Physical Therapy News Letter September 03, 2012
|Don’t Let This Be a Pain in the Neck|
Do you spend several hours a day at the computer? If so, it’s important to know that this is one of the leading causes of chronic neck pain. Other causes include pinched nerves, muscle imbalance, poor posture, and trauma. Neck pain can manifest in different ways. Besides pain, symptoms may include stiffness and tingling if sensitive nerves in the neck area are involved. Certain movements may aggravate the symptoms of neck pain.
If you suffer from chronic neck pain, you are not alone. According to Harvard Health Publications, seven out of ten Americans will deal with neck pain at some point in their lives. The good news is that simple exercises (as prescribed by your physical therapist) can offer relief from your chronic neck pain. If you’ve been living with neck pain for several weeks, your pain is considered chronic. Your physical therapist can use a variety of techniques including manual therapy and therapeutic exercises to stretch and strengthen the sensitive muscles in the neck region. This is important for the long term relief of chronic neck pain.
|The Key Factors in Recovery Exercise and Posture|
Controlled, supervised exercise can help improve blood flow to the muscles in the neck and restore muscle balance, in addition to helping the individual regain joint mobility. A physical therapist will create an exercise program that can be completed at home, or at work. In some cases, the use of weight cuffs and dumbbells helps build muscle strength. The number of sets and repetitions is carefully planned, and the technique, range of motion, posture and breathing of all your movements is supervised by the physical therapist. Once your pain level reduces, a physical therapist will help you regain control of your muscles to reduce pain and get you back to full function.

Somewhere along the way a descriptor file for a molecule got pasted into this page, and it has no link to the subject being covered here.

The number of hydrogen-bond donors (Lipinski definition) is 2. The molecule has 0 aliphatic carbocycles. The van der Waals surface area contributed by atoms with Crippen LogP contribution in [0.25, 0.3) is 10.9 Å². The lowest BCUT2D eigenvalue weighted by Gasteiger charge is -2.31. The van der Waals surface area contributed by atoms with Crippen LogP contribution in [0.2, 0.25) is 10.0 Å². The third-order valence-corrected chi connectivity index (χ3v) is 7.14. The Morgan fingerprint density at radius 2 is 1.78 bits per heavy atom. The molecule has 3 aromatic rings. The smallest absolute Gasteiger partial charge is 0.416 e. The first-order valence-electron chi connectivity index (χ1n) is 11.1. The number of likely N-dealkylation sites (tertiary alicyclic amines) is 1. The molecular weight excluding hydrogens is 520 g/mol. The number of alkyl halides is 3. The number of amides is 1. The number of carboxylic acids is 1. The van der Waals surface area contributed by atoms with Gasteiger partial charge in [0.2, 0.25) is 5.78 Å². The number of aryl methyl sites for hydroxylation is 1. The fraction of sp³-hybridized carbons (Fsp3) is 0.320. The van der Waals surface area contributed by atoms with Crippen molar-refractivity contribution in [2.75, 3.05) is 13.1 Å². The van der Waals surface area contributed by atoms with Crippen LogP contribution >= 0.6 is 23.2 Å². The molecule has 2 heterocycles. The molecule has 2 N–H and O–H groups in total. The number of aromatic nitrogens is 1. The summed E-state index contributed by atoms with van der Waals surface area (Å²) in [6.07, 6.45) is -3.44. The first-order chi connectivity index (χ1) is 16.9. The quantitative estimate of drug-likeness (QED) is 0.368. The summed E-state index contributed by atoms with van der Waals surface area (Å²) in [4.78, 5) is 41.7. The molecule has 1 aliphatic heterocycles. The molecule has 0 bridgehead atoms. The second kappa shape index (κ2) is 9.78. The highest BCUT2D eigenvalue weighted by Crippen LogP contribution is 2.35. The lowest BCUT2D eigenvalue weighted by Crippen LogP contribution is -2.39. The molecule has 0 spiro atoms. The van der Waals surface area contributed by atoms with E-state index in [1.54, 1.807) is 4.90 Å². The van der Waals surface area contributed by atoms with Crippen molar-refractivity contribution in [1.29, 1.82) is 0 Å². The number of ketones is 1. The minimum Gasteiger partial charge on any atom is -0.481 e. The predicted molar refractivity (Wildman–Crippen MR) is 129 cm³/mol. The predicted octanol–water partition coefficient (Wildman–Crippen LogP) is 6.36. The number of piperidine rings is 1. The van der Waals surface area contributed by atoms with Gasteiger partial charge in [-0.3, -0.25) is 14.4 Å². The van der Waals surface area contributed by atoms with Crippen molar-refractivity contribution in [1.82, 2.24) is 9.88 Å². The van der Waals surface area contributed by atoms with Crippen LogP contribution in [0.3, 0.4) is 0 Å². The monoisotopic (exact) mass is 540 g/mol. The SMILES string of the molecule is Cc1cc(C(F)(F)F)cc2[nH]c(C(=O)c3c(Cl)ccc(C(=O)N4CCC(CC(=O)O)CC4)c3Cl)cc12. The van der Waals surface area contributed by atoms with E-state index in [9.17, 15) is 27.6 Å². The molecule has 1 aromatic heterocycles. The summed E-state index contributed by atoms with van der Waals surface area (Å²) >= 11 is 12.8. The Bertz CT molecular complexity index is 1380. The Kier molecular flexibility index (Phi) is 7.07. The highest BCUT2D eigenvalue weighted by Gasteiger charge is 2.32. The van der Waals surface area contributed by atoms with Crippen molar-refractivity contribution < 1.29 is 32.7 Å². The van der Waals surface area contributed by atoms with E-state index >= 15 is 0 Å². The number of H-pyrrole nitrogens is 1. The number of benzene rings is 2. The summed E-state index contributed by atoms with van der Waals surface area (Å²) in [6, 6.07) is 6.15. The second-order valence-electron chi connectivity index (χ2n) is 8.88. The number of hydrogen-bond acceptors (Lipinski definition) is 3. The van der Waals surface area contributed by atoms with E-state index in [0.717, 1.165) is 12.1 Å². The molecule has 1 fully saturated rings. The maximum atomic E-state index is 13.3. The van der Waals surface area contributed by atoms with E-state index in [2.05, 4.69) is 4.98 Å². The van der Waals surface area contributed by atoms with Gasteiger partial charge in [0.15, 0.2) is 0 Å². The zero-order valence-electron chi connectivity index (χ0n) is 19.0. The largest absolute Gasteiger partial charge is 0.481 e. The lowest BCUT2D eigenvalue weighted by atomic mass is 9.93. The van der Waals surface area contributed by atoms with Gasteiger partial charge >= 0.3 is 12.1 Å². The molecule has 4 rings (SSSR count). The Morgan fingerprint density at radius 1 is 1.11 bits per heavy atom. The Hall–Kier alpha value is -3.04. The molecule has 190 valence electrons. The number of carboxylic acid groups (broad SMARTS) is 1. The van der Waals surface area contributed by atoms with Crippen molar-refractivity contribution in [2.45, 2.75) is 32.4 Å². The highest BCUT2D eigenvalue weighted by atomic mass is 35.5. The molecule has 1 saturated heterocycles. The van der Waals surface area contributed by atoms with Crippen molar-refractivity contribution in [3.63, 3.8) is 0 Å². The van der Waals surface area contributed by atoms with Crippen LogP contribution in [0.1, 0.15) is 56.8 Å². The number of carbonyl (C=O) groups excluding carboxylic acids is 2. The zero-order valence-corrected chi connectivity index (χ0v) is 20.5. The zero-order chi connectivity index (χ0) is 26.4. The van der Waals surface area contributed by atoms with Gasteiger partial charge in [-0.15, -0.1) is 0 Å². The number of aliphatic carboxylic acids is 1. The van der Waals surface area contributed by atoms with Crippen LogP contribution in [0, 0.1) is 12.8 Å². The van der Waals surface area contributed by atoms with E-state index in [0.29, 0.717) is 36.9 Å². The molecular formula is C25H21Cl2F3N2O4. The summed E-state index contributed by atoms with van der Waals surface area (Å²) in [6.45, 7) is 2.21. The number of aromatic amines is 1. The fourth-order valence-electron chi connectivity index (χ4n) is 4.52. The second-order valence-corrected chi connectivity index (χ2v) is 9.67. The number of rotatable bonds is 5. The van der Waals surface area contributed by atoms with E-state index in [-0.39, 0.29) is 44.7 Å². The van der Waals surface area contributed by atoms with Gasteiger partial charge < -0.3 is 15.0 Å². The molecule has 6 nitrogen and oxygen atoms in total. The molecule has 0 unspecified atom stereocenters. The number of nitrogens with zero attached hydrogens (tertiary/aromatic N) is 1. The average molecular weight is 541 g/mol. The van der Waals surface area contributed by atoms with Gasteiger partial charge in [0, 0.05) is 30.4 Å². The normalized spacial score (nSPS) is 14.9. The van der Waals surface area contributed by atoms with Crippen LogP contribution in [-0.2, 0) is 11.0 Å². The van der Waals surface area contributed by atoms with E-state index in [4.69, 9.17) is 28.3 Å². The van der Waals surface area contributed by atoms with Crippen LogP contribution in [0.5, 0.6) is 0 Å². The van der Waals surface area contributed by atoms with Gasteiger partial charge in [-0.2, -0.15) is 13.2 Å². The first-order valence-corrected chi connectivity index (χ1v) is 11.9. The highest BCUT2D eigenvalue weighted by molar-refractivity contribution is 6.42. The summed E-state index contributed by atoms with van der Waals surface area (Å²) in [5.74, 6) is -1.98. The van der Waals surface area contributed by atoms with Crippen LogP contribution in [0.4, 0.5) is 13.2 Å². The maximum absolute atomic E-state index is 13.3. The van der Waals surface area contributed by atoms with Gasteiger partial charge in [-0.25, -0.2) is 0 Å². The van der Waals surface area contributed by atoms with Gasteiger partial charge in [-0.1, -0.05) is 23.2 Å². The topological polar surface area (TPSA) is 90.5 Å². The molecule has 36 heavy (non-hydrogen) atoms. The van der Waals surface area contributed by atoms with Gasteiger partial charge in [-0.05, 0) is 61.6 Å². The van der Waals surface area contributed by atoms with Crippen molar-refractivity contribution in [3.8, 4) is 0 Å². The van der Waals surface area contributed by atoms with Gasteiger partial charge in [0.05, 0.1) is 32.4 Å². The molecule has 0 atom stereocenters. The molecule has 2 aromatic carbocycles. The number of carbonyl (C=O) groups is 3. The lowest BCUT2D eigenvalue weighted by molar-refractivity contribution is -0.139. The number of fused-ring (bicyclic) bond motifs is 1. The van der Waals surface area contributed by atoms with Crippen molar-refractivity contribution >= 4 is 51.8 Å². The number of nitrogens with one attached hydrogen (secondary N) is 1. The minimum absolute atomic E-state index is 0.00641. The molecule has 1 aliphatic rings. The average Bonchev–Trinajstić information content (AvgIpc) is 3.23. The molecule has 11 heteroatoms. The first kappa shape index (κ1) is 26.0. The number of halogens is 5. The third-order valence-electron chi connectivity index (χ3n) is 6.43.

Improving posture is an important component of treatment for chronic pain. Poor posture can lead to chronic neck pain. Have you thought about the amount of time you are at your computer? Or even how you sit in your chair? Your physical therapist will evaluate your posture and help you improve it with simple stretching and strengthening movements.
When you are at home or at work, hot and cold packs and a neck pillow can also be helpful. Your therapist can teach you simple techniques to promote muscle relaxation and help reduce pain.
|The Importance of Physical Therapy|
If you have been dealing with chronic neck pain for several weeks, it’s time to call your physical therapist. As the community’s recognized experts in physical therapy, we can diagnose your pain and help rule out potential concerns such as a herniated disc.
An assessment from a physical therapist is an important step in the fight against chronic neck pain. After the initial evaluation, expect your physical therapist to create a program combining exercise, stretching, postural correction and relaxation to help you recover from chronic neck pain. You will move better and feel better.